If the parties employ certificated securities, s. 23 of the STA states that control may be established by simple possession of the certificates. This arrangement resembles a traditional pledge whereby one party places the physical share certificates in the other’s possession.
 In the case of uncertificated securities such as the pledged shares in Atlas Springbank, s. 24 of the STA establishes that the secured party will have control of an uncertificated security if (a) the uncertificated security is delivered to the secured party (i.e. registered in the secured party’s name on the books of the issuer); or (b) the issuer has agreed that the issuer will comply with instructions that are originated by the secured party without the further consent of the registered owner. This latter arrangement is referred to as a “control agreement”.
 While the STA enumerates a fixed set of methods for obtaining control based on the nature of the investment property, the notion of control must be applied functionally rather than formalistically. For instance, a control agreement governing uncertificated securities need not take a particular form so long as it grants the secured party rights to give instructions to the issuer and to deal with the securities without the further consent of the registered owner.
 Control, as defined in the STA, plays a number of roles in the PPSA scheme. Under s. 11(2)(d) of the PPSA, a secured party’s security interest in investment property attaches when the secured party has control of it. Similarly, a secured party may perfect a security interest in investment property by control under s. 22.1 in order to establish priority in a dispute between secured parties. For the purposes of this appeal, control is a pre-requisite to the application of certain remedies, including the remedies set out in s. 17.1 on which Canada Grace relies.
In Atlas (Brampton) Limited Partnership v. Canada Grace Park Ltd. (Ont CA, 2021) the Court of Appeal considered an interesting (and uncommon) PPSA case of attaching corporate shares as security against a loan. In this extract the court reviews PPSA remedies under Part V of the Act:
(1) The Governing Principles. Atlas (Brampton) Limited Partnership v. Canada Grace Park Ltd.
(a) The rights and remedies of secured parties
 The rights, remedies, and duties of a secured party under the PPSA are set out in Part V of the PPSA. Section 59(1) identifies three sources or categories of remedies:
Where the debtor is in default under a security agreement, the secured party has the  rights and remedies provided in the security agreement and  the rights and remedies provided in this Part [V] and, when in possession or control of the collateral,  the rights, remedies and duties provided in section 17 or 17.1, as the case may be. [Numbers and emphasis added.] The principal remedies available under Part V include the sale of the collateral or the acceptance of the collateral in satisfaction of the debt, commonly known as foreclosure. Like the rest of the PPSA, Part V was intended to harmonize a previously unstructured area of the law in which parties were required to select an appropriate remedy from among a patchwork of common law rights: see McLaren, at para. 15.01; Ronald Cuming, Catherine Walsh & Roderick Wood, Personal Property Security Law (Toronto: Irwin Law, 2012), at p. 616.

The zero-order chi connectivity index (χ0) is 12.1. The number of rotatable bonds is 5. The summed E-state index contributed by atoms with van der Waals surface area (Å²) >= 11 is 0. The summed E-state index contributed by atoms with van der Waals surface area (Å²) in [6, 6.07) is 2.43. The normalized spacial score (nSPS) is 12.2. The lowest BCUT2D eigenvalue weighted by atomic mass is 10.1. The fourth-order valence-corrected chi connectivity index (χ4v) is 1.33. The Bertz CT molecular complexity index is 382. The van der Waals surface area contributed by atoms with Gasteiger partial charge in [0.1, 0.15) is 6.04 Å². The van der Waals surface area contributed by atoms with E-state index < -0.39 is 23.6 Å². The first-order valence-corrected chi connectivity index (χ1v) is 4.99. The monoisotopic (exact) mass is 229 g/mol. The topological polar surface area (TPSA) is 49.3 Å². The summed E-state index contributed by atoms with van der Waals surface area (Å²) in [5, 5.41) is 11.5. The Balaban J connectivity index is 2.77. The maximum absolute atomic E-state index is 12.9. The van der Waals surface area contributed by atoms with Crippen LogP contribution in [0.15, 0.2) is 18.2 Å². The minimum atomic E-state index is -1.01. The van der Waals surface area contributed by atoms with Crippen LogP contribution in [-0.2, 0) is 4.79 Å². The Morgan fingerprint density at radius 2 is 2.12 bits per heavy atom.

In order to ensure greater certainty and predictability in commercial matters, the remedies set out in Part V are only to a limited extent subject to modification by contract in advance. Section 59(5) provides that the remedies contained in ss. 63-66, including the rules governing sale and foreclosure remedies, cannot be waived or varied by contract to the extent that they give rights to the debtor and impose duties on the secured party. Contractual modifications are only permissible if they benefit the debtor. Ronald Cuming et al. describe Part V in the following terms, at pp. 618-619:
For the most part, this scheme of enforcement remedies is mandatory and a secured party has only a limited ability to vary it by contract. The PPSA provides that to the extent that the enforcement provisions give rights to the debtor or impose obligations on the secured party, they cannot be waived or varied except as provided by the Act. It is noteworthy that s. 59 identifies ss. 17 and 17.1 as potential sources of “rights, remedies and duties”. Section 17.1 is the relevant provision when dealing with investment property:
Although the PPSA provides that a secured party also has the rights and remedies provided in the security agreement, these cannot detract from the rights conferred upon the debtor by Part V and by section 17. The PPSA permits contractual variation of the remedial scheme if the variation expands the rights available to the debtor on default. [Emphasis added.]
(1) Unless otherwise agreed by the parties and despite section 17, a secured party having control under subsection 1 (2) of investment property as collateral, Section 17.1 creates an exception to the enforcement regime in Part V of the PPSA. It exempts certain forms of investment property held as collateral by removing some of the formal and procedural requirements that could impede a secured party’s ability to deal with the collateral expeditiously. Like other 2006 amendments to the PPSA and STA, the exception in s. 17.1 is aimed at improving efficiency in capital markets. It does this in two ways.
(a) may hold as additional security any proceeds received from the collateral;